Regardless of who you believe, you should be wary of the ﬁne-print. Moore's law is about transistor count, it says nothing about how fast they operate. Since the sixties programmers became used to see algorithms improve their performance with every new hardware generation. You could count on Moore's law to make your software run twice as fast every 18 months. No changes were needed, not even to recompile your code. The same program would just run faster.
This way of thinking came to an end around 2005. Clock frequencies hit a physical limit. Since then you cannot compute any faster, you can only compute more. To achieve faster results the only option is to compute in parallel.
Chip-makers try not to make a big deal out of this, but there is a world of difference to programmers. If they were car-makers, it is like their cars had reached a physical limit of 60 miles per hour. When asked how could you do 120 miles per hour they would suggest you take two cars.
Many programmers today ignore this monumental shift. It is often because they produce code for platforms that already deal with parallelization, like database engines or web servers. Or they work creating User Interfaces, where a single thread of code is already fast enough to outpace humans.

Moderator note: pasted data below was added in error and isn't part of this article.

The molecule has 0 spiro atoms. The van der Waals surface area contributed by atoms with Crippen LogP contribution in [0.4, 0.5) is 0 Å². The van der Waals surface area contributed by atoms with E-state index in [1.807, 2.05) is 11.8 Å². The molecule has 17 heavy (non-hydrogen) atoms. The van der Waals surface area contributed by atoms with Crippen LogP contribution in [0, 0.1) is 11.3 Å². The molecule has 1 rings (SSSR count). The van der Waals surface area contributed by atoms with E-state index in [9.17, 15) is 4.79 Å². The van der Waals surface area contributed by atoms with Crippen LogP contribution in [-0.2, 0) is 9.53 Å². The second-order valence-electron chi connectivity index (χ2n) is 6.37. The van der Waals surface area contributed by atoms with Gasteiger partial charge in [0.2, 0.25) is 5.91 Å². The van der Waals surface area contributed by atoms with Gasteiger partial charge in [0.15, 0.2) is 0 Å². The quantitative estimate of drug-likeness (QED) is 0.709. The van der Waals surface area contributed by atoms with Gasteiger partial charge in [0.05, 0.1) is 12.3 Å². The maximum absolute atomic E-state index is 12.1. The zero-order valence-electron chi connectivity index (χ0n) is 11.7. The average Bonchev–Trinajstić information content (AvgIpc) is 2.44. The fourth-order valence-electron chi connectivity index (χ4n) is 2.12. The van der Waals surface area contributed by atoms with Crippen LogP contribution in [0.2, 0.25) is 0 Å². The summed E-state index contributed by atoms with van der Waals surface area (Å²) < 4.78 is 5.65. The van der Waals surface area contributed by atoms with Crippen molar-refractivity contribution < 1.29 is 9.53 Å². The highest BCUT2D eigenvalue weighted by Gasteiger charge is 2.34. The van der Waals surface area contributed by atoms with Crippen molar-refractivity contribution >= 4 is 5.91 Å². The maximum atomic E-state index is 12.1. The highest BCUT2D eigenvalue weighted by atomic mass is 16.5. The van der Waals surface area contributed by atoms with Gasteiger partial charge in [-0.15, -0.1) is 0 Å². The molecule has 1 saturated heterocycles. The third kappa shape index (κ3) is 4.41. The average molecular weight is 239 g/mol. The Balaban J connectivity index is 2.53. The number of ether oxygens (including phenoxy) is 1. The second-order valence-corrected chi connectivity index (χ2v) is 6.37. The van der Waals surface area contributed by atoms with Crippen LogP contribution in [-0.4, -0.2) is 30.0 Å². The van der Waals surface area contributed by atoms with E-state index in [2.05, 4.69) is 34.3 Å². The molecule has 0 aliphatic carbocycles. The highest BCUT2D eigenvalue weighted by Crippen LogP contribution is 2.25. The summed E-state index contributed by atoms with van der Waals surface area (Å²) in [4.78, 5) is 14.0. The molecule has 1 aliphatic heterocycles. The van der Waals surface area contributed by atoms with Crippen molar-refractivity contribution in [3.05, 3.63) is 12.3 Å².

Procedural generation requires all the processing power you can get. Any algorithms you design will have to run in this new age of computing. You have no choice but to make them run in parallel.
Parallel computing is an old subject. For many years now programmers have been trying to ﬁnd a silver bullet approach that will take a simple serial algorithm and re-shuffle it so it can run in parallel. None has succeeded. You simply cannot ignore parallelization and rely on wishful thinking. Your algorithms have to be designed with it in mind. What is worse, your algorithm design will depend on the hardware you choose because parallel means something different depending where you go.
This post is about my experience with different parallel platforms.
In my view, today there are three main different hardware platforms worth considering. The ﬁrst one is traditional CPUs, like the x86 series by Intel. Multicore CPUs are now common, and the number of cores may still grow exponentially. In ten years from now we could have hundreds of them. If you manage to break your problem into many different chunks, you can feed each chunk to an individual core and have them run in parallel. As the number of cores grows, your program will run faster.